Vegans aren't from Venus
This article has been written by Kaleb Rogers. He's been vegan for a few years, and like many others, he's shied away from being open about it. I love the lighthearted way in which, he's captured the dilemmas he's faced, along with when he felt safe enough to openly, talk about his lifestyle.
Two years ago, I was sitting on a tall white chair at Head of the Meadow Beach in Cape Cod, Massachusetts. A fellow lifeguard and I were exchanging recipes as we scanned the oceanfront for emergencies. “Are you some sort of secret vegan?” she inquired, after I mentioned blending cashews to make a cream of broccoli soup. An ‘in the closet’ vegan at the time, as my coworker had guessed, I nonchalantly sidestepped the question.
Fast-forward to a year later. I graduated from college and was confused about what I wanted to do. So I decided to work in Thailand for a year. During my first week, another American also found out about my abstinence from animal products. Being more comfortable with my lifestyle choice, I openly admitted that I was Vegan.
Later on, I heard this same girl say: ”He is smart... and will surprise you in many ways. Behind a bro-y exterior…there's a really interesting guy with some great stuff to say. “ Before, we departed for our respective towns, she snapped this picture, which captured me in all my glorious ‘bro-y-ness’:
So why do I bring up these two instances of ‘being discovered’ as a vegan? Well, as the title states, Vegans aren’t from Venus. More simply, vegans don’t embody this stereotypical hippie, tree-hugging, attention-seeking persona that is used as an all-inclusive blanket to describe us. We are all individuals with individual characteristics. What is it that unites us? A common realisation that the exploitation of animals as a commodity is cruel, outdated, and nonsensical. And what is it that ostracizes us from society? The generally accepted norm that the aforementioned conclusion is somehow delusional and wrong.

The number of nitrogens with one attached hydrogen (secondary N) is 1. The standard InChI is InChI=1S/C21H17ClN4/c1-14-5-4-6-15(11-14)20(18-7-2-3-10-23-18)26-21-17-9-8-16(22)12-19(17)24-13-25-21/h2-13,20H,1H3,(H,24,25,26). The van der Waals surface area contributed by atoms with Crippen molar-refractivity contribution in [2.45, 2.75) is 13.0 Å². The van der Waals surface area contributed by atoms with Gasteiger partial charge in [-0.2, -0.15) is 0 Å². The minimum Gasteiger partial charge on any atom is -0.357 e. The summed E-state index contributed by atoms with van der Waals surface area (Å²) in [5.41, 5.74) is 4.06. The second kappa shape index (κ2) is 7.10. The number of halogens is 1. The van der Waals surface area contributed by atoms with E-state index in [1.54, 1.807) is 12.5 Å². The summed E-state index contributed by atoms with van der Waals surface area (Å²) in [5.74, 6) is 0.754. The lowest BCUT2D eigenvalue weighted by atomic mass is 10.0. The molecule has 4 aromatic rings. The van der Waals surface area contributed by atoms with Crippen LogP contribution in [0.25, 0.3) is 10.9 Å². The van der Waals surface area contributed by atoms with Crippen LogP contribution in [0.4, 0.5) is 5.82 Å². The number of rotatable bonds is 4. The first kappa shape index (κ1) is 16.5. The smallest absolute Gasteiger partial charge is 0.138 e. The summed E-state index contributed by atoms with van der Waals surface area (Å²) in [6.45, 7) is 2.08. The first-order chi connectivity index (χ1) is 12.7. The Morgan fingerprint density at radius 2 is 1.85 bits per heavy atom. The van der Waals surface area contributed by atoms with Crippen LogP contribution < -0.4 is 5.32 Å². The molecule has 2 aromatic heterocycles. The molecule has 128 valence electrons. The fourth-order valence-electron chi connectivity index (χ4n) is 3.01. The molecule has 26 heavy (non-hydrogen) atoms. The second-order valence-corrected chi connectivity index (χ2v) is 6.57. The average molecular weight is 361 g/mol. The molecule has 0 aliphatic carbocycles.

Let’s go back to Thailand for a moment. The Thais have a concept comparable to veganism, pronounced jay; however, the Thai notion of veganism is unique from its western counterpart in that it’s not motivated by health, animal welfare, or environmentalism. Rather, it is motivated by spirituality. The more pressing difference to Thai culture is that eating jay is held in high regard and is a commendable attribute. Responses to my proclaiming that I was vegan were less likely to be the usual, condescending “Why?” and much more likely to be “Oh, very good!” The receptiveness of Thai culture made me much more comfortable telling people about my ethical stance rather than feeling as though I must prepare for verbal backlash and defensive arguments.
So what is the take home point from this cocktail of skewed societal expectations? Well, tell people you’re vegan. I know, I know. The ‘preachiness’ of vegans is one of the worst stereotypes we face! But it’s important to attach a face to the movement. The sooner people realise that veganism is present in people they had otherwise deemed ‘normal’ or ‘cool’, the sooner people will warm up to the idea for themselves. Go vegan!
“The most ethical diet just so happens to be the most environmentally sound diet and just so happens to be the healthiest.”
- Dr. Michael Greger